Prenatal diagnosis of ductus venosus agenesis and its association with cytogenetic/congenital anomalies

Paolo Volpe, Maurizio Marasini, Gilda Caruso, Mario Lituania, Andrea Marzullo, Gennaro Volpe, Mattia Gentile

Research output: Contribution to journalArticle

49 Citations (Scopus)

Abstract

Objectives We present an observational study of 12 cases of anomalies of the umbilical and portal vein systems associated with absence of the ductus venosus (DV) diagnosed over the past 5 years. The hemodynamic implications of each pattern of umbilico-portal system anomalies associated with absence of the DV have been investigated, as well as the frequency and types of associated anomalies and their embryological origin. Methods In all cases ultrasound, color Doppler, and cytogenetic investigations were performed. Results Four main patterns of abnormal venous circulation were documented: (1) the umbilical vein (UV) bypasses the liver and drains into the right atrium directly or through a dilated coronary sinus (three cases); (2) the UV bypasses the liver, with an infrahepatic or suprahepatic connection directly to the inferior vena cava (IVC) (two cases); (3) the UV bypasses the liver and drains directly into the iliac or renal veins (four cases); and (4) the UV drains directly into the portal veins (three cases). Among seven cases with other associated anomalies (58%), there were three cases of Turner's and Noonan's syndromes. Two fetuses and two neonates died and there were two terminations of pregnancy (TOP). Conclusions In utero diagnosis of ultrasound patterns associated with DV anomalies is feasible. Fetal karyotyping should be considered, serial ultrasound examinations recommended and, in the presence of heart failure, delivery can be anticipated.

Original languageEnglish
Pages (from-to)995-1000
Number of pages6
JournalPrenatal Diagnosis
Volume22
Issue number11
DOIs
Publication statusPublished - Nov 2002

Fingerprint

Umbilical Veins
Prenatal Diagnosis
Cytogenetics
Portal System
Portal Vein
Liver
Noonan Syndrome
Iliac Vein
Doppler Ultrasonography
Karyotyping
Turner Syndrome
Renal Veins
Coronary Sinus
Inferior Vena Cava
Heart Atria
Observational Studies
Fetus
Heart Failure
Color
Hemodynamics

Keywords

  • Congenital anomalies
  • Ductus venosus
  • Prenatal diagnosis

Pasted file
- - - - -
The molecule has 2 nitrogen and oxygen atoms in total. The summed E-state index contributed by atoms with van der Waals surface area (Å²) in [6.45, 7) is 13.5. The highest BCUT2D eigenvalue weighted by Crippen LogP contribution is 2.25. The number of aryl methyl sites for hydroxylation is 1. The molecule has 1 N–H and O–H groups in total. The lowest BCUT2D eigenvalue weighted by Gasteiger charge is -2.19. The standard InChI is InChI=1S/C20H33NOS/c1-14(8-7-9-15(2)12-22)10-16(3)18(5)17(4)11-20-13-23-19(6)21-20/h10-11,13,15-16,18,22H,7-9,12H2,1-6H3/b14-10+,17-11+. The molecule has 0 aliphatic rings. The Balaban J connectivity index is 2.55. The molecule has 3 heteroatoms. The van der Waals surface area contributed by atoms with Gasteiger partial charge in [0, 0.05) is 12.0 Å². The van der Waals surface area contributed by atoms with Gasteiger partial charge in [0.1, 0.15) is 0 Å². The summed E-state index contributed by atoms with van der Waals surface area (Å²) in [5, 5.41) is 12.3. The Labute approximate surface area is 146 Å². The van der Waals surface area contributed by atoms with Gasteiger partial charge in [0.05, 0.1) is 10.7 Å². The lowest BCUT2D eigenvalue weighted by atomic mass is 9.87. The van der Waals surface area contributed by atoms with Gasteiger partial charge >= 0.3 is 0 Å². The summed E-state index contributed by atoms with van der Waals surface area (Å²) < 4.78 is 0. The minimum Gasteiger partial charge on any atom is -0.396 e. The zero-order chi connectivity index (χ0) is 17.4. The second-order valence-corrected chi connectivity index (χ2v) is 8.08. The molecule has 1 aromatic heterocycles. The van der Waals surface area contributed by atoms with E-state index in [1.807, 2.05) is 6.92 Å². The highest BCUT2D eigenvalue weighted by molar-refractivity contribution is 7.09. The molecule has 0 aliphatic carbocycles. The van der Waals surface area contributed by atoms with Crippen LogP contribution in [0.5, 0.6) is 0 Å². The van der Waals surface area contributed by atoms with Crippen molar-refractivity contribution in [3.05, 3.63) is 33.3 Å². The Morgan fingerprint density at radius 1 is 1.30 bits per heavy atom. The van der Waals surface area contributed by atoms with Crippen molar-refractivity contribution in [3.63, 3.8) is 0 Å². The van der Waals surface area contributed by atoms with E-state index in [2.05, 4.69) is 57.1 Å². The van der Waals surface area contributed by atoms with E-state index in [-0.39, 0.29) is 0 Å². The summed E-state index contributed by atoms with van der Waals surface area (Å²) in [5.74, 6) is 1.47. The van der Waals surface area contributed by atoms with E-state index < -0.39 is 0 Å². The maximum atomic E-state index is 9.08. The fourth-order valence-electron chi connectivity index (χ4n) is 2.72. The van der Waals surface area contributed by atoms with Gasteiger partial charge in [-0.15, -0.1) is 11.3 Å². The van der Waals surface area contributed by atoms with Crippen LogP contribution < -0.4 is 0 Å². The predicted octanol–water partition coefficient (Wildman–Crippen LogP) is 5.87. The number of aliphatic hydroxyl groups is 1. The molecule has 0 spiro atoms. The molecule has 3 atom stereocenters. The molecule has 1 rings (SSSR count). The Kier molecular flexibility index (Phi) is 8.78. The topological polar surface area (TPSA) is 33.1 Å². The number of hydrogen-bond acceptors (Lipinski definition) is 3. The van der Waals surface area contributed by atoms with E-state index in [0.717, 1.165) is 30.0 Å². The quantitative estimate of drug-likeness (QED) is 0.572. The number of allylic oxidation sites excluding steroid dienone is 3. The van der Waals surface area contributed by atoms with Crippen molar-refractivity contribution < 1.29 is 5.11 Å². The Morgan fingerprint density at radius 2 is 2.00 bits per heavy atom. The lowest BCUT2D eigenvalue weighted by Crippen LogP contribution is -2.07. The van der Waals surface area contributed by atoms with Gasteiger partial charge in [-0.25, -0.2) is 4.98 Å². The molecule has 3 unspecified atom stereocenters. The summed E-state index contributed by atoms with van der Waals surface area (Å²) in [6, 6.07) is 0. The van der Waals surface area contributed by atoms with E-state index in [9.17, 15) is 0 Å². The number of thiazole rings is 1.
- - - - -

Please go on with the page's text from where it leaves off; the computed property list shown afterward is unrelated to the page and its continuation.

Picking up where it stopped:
• Turner's syndrome
  • Ultrasound

ASJC Scopus subject areas

  • Genetics(clinical)
  • Obstetrics and Gynaecology

Cite this

Prenatal diagnosis of ductus venosus agenesis and its association with cytogenetic/congenital anomalies. / Volpe, Paolo; Marasini, Maurizio; Caruso, Gilda; Lituania, Mario; Marzullo, Andrea; Volpe, Gennaro; Gentile, Mattia.

In: Prenatal Diagnosis, Vol. 22, No. 11, 11.2002, p. 995-1000.

Research output: Contribution to journalArticle

Volpe, P, Marasini, M, Caruso, G, Lituania, M, Marzullo, A, Volpe, G & Gentile, M 2002, 'Prenatal diagnosis of ductus venosus agenesis and its association with cytogenetic/congenital anomalies', Prenatal Diagnosis, vol. 22, no. 11, pp. 995-1000. https://doi.org/10.1002/pd.456
Volpe, Paolo ; Marasini, Maurizio ; Caruso, Gilda ; Lituania, Mario ; Marzullo, Andrea ; Volpe, Gennaro ; Gentile, Mattia. / Prenatal diagnosis of ductus venosus agenesis and its association with cytogenetic/congenital anomalies. In: Prenatal Diagnosis. 2002 ; Vol. 22, No. 11. pp. 995-1000.
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AB - Objectives We present an observational study of 12 cases of anomalies of the umbilical and portal vein systems associated with absence of the ductus venosus (DV) diagnosed over the past 5 years. The hemodynamic implications of each pattern of umbilico-portal system anomalies associated with absence of the DV have been investigated, as well as the frequency and types of associated anomalies and their embryological origin. Methods In all cases ultrasound, color Doppler, and cytogenetic investigations were performed. Results Four main patterns of abnormal venous circulation were documented: (1) the umbilical vein (UV) bypasses the liver and drains into the right atrium directly or through a dilated coronary sinus (three cases); (2) the UV bypasses the liver, with an infrahepatic or suprahepatic connection directly to the inferior vena cava (IVC) (two cases); (3) the UV bypasses the liver and drains directly into the iliac or renal veins (four cases); and (4) the UV drains directly into the portal veins (three cases). Among seven cases with other associated anomalies (58%), there were three cases of Turner's and Noonan's syndromes. Two fetuses and two neonates died and there were two terminations of pregnancy (TOP). Conclusions In utero diagnosis of ultrasound patterns associated with DV anomalies is feasible. Fetal karyotyping should be considered, serial ultrasound examinations recommended and, in the presence of heart failure, delivery can be anticipated.

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